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Rhyne Williams Q&A: First Time For Everything

Player Q&A

Williams© Matthew PaceRhyne Williams will make his first trip to Australia.

With hard work comes great success.

Rhyne Williams supports this old adage. Shortly after departing the collegiate tennis scene in July 2011, the Knoxville, Tenn. native tipped the scale at over 200 pounds. If he wanted to earn a living as a professional tennis player, Williams knew something had to give.

In reshaping his off-court habits over the course of the 2012 season, Williams jumped more than 300 spots to his current career-high ranking of World No. 190. His improved fitness made its mark this past Sunday, after he emerged victorious at the USTA Australian Open Wild card Play-offs in Norcross, Ga.

A former All-American at the University of Tennessee, the third-seeded Williams overcame No. 1 seed Tim Smyczek 7-6(4), 5-7, 6-3, 6-3 to prevail in the final. Williams also defeated second seed Denis Kudla and Daniel Kosakowski in the eight-player event hosted by the Life Time Athletic & Tennis at Peachtree Corners.

In securing the Melbourne wild card, Williams will avoid the testing qualifying rounds. His countryman James Blake and Jack Sock are among the players who will battle it out for a place in the main draw. caught up with 21-year-old Williams, discussing his performance in Georgia, tennis background, 2012 rankings rise and more in this Q&A feature…

Congratulations on winning the USTA Australian Open Wild Card Play-offs. How was the experience of winning three matches in three days?
It was interesting because it was an indoor event and everyone has been training outside. So it was a little different to go back indoors. I felt pretty comfortable on it and I moved well. I’ve been working extremely hard in the off-season, especially on movement. I think it’s already started to pay off. 

It was pretty tough to play three matches in three days with no days off. I had a very physical second-round match with Denis Kudla. It was about three hours long and I had to come back the next day and play another tough opponent, Tim Smyczek, in a best-of-five set match. I haven’t done that very often, so it was new for me. It was a great tournament and I played really well.

You had lost to Smyczek twice before, so what reversed the outcome this time? Did you make adjustments to your game plan, was there a change in confidence or did you simply play your best tennis at the right time?
You’ve nailed it on the last one. I pretty much started playing incredibly well. I had lost to him the last two times, so I wasn’t expecting to go out there and play my best. I felt a little tired when I woke up, but I tried to play the best I could and stay positive. I didn’t change anything to be honest. My forehand and serve were working well for me. I just went after it and fought for every point.

Before winning the wild card, you already intended to make the trip to Australia. What are you looking forward to most about playing Down Under now that you've secured your first main draw berth in Melbourne?
Just the overall Grand Slam experience. It’s only my second main draw major appearance, so I’m just going to enjoy it the best I can and take away this new experience. I’ve never been to Australia, so that’s also very new for me. I’m looking forward to seeing a new culture and meeting new people. I have nothing to lose, so I can swing for the fences down there.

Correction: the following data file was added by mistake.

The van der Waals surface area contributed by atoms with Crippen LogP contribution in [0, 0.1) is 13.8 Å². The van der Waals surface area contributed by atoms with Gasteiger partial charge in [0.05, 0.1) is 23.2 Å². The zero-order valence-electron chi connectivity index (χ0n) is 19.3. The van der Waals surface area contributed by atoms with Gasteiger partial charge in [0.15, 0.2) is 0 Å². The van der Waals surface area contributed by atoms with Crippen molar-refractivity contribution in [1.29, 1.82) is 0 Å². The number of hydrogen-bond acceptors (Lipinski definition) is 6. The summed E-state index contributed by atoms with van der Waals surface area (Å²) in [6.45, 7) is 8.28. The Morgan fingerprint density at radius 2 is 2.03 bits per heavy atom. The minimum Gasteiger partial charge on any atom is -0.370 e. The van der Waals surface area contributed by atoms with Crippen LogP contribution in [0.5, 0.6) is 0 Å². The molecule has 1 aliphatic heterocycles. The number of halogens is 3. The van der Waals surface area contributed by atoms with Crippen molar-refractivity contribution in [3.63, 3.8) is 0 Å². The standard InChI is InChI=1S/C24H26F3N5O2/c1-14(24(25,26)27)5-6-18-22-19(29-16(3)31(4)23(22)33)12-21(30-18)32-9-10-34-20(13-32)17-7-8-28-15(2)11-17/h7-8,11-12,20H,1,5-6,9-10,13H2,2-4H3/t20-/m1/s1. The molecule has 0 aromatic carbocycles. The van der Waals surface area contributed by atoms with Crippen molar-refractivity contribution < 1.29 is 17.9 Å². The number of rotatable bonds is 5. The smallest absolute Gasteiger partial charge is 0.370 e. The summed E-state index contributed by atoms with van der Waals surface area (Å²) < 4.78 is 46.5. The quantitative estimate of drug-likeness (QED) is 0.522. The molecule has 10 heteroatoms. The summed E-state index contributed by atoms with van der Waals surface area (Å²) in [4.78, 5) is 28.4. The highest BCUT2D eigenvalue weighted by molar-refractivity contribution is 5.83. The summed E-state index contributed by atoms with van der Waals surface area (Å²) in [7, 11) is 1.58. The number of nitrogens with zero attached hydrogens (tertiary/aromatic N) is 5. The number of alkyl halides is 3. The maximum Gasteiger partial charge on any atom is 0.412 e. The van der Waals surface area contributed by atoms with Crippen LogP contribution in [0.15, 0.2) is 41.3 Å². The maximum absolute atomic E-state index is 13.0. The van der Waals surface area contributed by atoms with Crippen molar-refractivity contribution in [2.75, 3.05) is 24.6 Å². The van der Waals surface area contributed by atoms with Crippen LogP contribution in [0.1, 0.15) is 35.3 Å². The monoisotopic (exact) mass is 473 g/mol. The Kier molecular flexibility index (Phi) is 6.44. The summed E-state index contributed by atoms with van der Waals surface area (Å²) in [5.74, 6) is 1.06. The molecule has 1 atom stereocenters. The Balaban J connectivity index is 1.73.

Your uncle, Mike de Palmer, played professionally and did quite well, peaking at No. 35 in singles and winning six doubles titles. Did he have any influence on your game and do you come from a tennis-playing family in general?
Yes, every single person in my family plays tennis. Both of my sisters; my mom and my dad; my grandfather coached at Tennessee; both uncles were coaches as well. 

Mike was obviously a great player. He coached me for a couple years when I was 13 and 14. But I get it from everyone in the family. My mom taught me. Every family member has played some part in coaching me… and still do, haha.

So will you have extra people in your corner next month to accompany you on your first trip to Australia?
No one is coming with me, except my cousin Christopher. He also played tennis. He’s my full-time travelling coach now.

You began 2012 ranked outside the Top 500 of the South African Airways ATP Rankings and at season's end, you moved up to No. 190. What contributed to your huge rise?
When I left school, I was over 200 pounds. I could not really move around the court, so I think just my overall commitment to my physicality, becoming fit and working really hard off the court is the biggest thing that’s helped me. Without a high fitness level these days, you’re not going to last. Everyone can play and you have to be an animal to even think about getting inside the Top 100. I’ve really worked hard on my off-court habits.

Was there a moment when you realised the hard work was paying off?
I think the US Open was definitely the highlight. It was a huge moment for me, seeing the work was paying off. I felt really fit up there. I still need to get a lot better. Hopefully I’m not speaking too soon. I know it’s going to be hot as heck down in Australia, where it’s a whole different ball game.

What are you looking to accomplish in 2013 as you look to establish yourself on the ATP World Tour?
I haven’t sat down with my coach yet to talk about our goals for the upcoming year. Obviously, I still want to keep getting better. I want to improve my game, my backhand and movement around the court. With hard work, I know the results will come.

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